Monday, July 28, 2014

Retaining top performers

By Laura Kragness, Synergy HR Field Representative

“HR best practices” to foster employee satisfaction and engagement

• Provide job descriptions, an employee handbook, and organizational policies and procedures that create standards for performance and fair and equitable opportunities for all employees to succeed.
• Lead and develop employees to their fullest potential utilizing job standards, individual goal setting, ongoing coaching and counseling, and a merit-based compensation program to reward top performers.
• Conduct internal trainings and support external training opportunities for employees to develop their skills.
• Utilize organizational development tools such as workplace satisfaction/engagement surveys, 360 Leadership Development, and executive coaching.
• Create reward and recognition programs that reinforce performance and behaviors that affect the success of every department, the organization and top performers.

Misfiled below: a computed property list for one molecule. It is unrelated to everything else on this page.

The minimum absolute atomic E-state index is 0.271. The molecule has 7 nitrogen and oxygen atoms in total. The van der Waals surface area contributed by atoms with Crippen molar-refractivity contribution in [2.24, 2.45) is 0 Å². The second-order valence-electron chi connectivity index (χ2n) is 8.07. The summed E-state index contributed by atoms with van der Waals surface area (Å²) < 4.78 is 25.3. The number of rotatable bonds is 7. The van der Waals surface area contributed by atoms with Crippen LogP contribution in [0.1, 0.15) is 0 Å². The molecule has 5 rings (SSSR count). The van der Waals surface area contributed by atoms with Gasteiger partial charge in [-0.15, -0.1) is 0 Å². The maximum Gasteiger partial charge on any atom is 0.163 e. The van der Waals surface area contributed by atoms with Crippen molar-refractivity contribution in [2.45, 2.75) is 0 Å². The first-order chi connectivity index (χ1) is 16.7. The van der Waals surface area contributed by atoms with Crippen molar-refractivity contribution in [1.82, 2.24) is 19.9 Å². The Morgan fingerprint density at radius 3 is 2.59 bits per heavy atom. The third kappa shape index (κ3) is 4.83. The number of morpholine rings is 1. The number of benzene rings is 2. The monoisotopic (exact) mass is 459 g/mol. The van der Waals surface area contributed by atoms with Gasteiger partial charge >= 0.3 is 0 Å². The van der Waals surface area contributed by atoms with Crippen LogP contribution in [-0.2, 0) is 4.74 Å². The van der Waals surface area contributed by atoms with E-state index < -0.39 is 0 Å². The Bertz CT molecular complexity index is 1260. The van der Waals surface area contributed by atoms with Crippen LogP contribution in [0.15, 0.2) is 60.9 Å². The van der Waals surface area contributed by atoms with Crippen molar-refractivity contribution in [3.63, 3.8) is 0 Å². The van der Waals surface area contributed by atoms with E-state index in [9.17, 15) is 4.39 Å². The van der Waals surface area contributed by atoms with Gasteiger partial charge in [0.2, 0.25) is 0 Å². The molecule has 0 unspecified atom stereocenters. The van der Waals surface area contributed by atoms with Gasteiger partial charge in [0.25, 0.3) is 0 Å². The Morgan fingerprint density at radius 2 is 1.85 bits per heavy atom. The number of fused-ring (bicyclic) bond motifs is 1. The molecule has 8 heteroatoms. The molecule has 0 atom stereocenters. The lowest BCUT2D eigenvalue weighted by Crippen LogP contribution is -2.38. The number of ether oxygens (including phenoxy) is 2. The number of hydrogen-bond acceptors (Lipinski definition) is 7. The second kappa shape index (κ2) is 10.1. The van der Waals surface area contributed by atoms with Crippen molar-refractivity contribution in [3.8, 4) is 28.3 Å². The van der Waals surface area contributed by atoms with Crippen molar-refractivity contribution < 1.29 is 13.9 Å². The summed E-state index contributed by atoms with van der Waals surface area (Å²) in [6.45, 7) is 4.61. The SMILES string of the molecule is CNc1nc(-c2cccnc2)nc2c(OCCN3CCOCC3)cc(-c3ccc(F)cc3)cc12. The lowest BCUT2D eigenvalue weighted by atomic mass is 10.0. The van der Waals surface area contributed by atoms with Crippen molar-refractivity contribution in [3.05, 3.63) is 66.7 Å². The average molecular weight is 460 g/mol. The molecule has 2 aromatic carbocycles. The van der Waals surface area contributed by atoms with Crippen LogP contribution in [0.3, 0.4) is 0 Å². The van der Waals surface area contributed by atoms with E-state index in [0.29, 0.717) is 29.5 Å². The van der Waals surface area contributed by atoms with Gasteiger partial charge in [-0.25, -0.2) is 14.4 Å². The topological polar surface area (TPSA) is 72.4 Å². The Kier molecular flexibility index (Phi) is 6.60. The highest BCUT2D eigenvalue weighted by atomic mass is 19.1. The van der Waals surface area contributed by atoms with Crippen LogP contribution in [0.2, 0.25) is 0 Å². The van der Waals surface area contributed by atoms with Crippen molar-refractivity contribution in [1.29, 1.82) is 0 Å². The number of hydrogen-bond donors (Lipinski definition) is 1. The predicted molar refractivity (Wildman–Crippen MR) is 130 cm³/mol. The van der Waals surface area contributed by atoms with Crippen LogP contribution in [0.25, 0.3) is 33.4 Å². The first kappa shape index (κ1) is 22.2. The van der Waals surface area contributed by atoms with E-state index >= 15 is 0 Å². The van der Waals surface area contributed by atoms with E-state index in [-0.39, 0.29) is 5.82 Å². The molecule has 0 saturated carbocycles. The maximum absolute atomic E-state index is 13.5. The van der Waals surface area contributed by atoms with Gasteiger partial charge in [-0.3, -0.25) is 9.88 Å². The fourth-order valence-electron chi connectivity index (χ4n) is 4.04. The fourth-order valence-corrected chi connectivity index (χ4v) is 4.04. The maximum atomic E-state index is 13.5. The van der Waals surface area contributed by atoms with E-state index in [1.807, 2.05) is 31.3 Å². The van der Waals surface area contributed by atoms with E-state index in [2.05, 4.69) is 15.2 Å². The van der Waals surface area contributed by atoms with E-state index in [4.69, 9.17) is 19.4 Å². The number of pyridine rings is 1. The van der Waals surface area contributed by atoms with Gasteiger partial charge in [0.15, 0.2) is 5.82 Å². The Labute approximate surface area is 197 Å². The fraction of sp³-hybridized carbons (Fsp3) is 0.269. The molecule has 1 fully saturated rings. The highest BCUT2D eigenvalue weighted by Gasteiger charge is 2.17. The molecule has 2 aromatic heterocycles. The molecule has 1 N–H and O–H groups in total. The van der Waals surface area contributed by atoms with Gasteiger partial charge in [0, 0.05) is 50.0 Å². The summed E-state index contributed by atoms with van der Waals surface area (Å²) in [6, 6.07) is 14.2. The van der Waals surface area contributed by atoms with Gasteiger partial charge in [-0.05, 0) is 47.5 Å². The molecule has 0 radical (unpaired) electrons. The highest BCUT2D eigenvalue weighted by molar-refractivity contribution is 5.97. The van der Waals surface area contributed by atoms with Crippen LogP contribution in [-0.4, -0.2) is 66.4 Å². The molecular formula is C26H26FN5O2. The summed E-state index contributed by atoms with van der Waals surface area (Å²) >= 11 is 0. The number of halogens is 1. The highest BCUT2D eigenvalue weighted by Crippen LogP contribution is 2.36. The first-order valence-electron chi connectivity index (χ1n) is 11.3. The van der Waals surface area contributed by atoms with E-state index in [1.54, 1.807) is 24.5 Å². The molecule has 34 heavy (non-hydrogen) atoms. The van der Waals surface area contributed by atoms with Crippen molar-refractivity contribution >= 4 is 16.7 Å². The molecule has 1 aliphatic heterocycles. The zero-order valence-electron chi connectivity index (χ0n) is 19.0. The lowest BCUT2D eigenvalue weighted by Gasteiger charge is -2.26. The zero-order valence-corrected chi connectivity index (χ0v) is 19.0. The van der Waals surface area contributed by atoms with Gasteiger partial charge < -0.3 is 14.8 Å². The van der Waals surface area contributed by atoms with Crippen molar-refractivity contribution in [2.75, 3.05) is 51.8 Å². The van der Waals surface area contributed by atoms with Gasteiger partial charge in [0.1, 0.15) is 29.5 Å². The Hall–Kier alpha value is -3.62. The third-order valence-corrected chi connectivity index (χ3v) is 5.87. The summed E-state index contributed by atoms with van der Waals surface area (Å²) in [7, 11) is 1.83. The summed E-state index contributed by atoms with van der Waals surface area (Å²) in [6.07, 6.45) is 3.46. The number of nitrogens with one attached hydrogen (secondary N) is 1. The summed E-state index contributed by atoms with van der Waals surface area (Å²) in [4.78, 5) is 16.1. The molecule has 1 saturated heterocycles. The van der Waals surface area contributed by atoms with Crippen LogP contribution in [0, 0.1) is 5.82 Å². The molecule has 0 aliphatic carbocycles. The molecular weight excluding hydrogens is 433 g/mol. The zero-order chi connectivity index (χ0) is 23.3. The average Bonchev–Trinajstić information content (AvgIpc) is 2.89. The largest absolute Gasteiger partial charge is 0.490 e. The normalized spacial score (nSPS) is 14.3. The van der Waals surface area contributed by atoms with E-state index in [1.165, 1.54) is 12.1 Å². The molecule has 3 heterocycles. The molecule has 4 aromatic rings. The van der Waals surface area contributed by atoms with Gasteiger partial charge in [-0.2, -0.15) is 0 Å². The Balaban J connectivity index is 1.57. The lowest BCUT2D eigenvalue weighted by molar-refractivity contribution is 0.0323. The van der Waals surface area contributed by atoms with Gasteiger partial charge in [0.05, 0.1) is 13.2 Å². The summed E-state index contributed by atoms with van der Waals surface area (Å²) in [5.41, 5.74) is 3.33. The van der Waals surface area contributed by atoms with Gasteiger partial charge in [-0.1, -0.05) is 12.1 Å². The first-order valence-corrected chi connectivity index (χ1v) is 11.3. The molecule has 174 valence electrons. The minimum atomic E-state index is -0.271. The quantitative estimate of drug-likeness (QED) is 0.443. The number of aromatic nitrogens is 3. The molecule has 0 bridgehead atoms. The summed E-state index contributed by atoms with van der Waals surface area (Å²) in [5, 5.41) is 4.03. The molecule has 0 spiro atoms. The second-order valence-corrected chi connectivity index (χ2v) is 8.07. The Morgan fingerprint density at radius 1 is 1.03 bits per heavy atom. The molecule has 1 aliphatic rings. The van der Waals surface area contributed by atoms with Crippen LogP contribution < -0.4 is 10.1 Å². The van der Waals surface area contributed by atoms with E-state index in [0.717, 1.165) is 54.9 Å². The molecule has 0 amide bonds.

In the difficult times of 2008’s Great Recession, few workers changed jobs. Instead, fears about the economy, corporate downsizing and limited employment opportunities kept many people trapped in positions they were not satisfied with. 
With the economy improving, workers in both the nonprofit and for-profit world see more options and many are beginning to explore them.
Data from the Society for Human Resource Management (SHRM) reflects this. In 2013, the voluntary job turnover rate rose to 13 percent compared with 8 percent in 2010. 
While it is true that some turnover can be beneficial to a nonprofit organization, it can also be detrimental if a valuable employee or top performer decides to leave. Various studies have found that engaged workers are more committed to their organizations and provide crucial competitive advantages including being more productive, loyal, customer/client-focused, concerned about safety and fiscal stewardship. There is no doubt that engaged top performing employees possessing these qualities are beneficial to a nonprofit’s mission, development efforts and a limited budget.